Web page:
In many states, a guardian ad litem refers to an attorney or other individual appointed to represent the children’s interests.  In Arizona, a guardian ad litem is referred to as a Best Interests Attorney (or “BIA”). Read more to discover the details about Best interests attorneys in Arizona: what you need to know.

Overview: What the BIA Does

The BIA works with individuals in the case like the children’s teachers, attorneys, state agencies, and other individuals who know the child or children involved. The purpose of their interactions with these people is to create a report for the judge. A BIA makes recommendations about what the judge should consider or even do with regard to the children. Therefore, the information inside a BIA report can have a significant impact on your case outcome.

How A BIA Gets Appointed

An Order must be entered by the Court to appoint a BIA in Arizona. The order is entered based upon a judicial finding that one of the following issues pertain to the child in the case: 1) there is an allegation of abuse or neglect; 2) the parents are persistently in significant conflict with each other; 3) there is a history of substance abuse by either parent, or family violence; 4) there are serious concerns about the mental health or behavior of either parent; 5) the child is an infant or toddler; 6) the child has special needs; or 7) any other reason deemed appropriate by the Court.  See, Rule 10, Arizona Rules of Family Law Procedure.  The BIA is appointed as the child’s voice in the Court’s determination of legal decision making and/or parenting time.

Interacting with the BIA

As a parent in a contested custody case, the BIA may request information from you. Your family law attorney might also help you understand how to most appropriately interact with this individual. Since the BIA will explore many factors as part of representing “the child’s position,”, you need to interact professionally with such an individual at all times.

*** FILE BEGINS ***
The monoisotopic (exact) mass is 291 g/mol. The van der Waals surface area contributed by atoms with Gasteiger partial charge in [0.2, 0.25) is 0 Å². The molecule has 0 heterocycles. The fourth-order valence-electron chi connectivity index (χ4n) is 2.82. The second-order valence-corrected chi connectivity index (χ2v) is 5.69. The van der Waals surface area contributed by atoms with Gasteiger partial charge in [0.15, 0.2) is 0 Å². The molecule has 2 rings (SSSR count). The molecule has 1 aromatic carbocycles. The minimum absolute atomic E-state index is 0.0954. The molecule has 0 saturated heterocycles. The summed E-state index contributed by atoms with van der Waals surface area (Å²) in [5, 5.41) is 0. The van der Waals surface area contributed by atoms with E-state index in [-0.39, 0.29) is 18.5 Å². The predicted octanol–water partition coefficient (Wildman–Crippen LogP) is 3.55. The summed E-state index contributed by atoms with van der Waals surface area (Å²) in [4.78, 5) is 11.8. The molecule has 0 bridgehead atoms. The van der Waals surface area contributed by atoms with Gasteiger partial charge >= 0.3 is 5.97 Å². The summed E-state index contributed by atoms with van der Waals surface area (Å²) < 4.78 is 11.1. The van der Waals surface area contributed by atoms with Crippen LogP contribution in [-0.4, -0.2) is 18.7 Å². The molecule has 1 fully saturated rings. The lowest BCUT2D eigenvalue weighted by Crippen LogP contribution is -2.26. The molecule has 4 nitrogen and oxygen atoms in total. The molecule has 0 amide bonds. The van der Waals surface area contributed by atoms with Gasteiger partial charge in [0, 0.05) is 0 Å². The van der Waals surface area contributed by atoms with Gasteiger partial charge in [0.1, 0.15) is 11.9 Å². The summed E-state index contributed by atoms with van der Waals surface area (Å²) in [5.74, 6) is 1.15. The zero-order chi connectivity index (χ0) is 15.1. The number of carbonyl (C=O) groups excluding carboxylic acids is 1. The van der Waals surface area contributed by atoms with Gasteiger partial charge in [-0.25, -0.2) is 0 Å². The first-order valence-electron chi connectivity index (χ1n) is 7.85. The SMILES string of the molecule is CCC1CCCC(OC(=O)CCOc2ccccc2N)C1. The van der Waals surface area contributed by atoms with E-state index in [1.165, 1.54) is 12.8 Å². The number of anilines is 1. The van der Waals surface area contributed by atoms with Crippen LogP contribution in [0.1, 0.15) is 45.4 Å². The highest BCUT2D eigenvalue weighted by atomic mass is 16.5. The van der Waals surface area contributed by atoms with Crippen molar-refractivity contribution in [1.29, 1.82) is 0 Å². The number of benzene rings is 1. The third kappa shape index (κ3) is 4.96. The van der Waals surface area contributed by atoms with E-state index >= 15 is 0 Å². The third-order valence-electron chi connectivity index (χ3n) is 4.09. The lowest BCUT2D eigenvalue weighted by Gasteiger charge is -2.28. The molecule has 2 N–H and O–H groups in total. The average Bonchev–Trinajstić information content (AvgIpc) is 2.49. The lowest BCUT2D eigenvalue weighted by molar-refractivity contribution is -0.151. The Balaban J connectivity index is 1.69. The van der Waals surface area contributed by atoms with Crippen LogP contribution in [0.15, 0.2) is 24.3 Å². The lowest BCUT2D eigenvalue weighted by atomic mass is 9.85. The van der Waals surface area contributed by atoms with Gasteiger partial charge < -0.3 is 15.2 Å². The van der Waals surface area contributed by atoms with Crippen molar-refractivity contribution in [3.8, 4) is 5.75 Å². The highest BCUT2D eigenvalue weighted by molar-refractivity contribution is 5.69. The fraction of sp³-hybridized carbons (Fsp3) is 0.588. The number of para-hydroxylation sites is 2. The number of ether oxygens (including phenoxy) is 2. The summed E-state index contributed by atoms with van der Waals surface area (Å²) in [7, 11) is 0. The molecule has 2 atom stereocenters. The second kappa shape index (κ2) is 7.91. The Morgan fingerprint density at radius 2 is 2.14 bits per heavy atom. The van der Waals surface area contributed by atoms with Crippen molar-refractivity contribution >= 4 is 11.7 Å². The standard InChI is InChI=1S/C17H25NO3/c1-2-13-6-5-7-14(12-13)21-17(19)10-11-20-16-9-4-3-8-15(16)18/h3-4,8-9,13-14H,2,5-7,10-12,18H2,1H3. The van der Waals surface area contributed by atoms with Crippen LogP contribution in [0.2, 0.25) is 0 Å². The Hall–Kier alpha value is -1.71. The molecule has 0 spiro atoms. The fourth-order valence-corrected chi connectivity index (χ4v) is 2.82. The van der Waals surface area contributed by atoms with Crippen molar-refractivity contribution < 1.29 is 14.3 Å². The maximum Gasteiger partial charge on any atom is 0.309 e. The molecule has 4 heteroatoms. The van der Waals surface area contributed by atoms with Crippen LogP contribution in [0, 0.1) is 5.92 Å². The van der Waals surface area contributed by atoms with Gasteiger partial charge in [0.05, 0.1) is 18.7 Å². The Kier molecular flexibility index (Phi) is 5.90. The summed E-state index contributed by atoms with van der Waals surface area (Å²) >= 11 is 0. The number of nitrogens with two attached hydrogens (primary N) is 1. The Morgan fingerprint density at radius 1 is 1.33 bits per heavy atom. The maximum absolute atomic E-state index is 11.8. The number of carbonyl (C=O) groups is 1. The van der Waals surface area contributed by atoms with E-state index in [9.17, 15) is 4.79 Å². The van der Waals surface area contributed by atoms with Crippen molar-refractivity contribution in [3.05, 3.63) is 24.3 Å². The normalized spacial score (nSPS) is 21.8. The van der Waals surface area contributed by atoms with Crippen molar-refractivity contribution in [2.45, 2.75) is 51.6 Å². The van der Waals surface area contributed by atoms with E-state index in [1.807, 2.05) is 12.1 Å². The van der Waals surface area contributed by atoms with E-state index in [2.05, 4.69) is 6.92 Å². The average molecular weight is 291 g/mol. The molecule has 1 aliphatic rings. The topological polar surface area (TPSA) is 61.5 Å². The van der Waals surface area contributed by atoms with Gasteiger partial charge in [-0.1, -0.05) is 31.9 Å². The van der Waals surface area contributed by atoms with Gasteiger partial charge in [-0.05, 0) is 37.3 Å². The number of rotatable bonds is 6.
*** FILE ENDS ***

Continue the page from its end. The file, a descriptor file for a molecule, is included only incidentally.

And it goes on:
As a parent, there is no doubt that you feel some level of discomfort in having someone else represent your Child. This person may seem like a true outsider, not understanding the day-to-day of your family’s life or the child’s needs. That being said, you need to be clear when you interact with the BIA without being pushy. Interact with this person the same way you would interact with your co-parent’s attorney, if they have one. In a contested custody case, it’s common for emotions to run high, but you need to maintain a level of calm and always be professional with this individual.

The judge does not necessarily have to order entirely consistent with the BIA’s position.  After all, the BIA serves as the Child’s attorney and is not in an evaluative role.  Always being polite and courteous with the BIA, as well as responding to his/her requests in a timely fashion, is a good general code of conduct for interacting with someone in this role.

Make sure to ask your Arizona family law attorney more details about how the BIA may be used in your case and what you can expect as far as working with this individual. Having some idea of how this person is generally used can be helpful.


This blog should be used for informational purposes only. It does not create an attorney-client relationship with any reader and should not be construed as legal advice. If you need legal advice regarding Best Interests Attorneys in Arizona: What You Need to Know,  or any other family law issue, please feel free to contact Sheri D. Shepard at 480.461.5300, log on to, or contact an attorney in your area. Udall Shumway PLC is located in Mesa, Arizona and is a full service law firm. We assist Individuals, families, businesses, schools and municipalities in Mesa and the Phoenix/East Valley.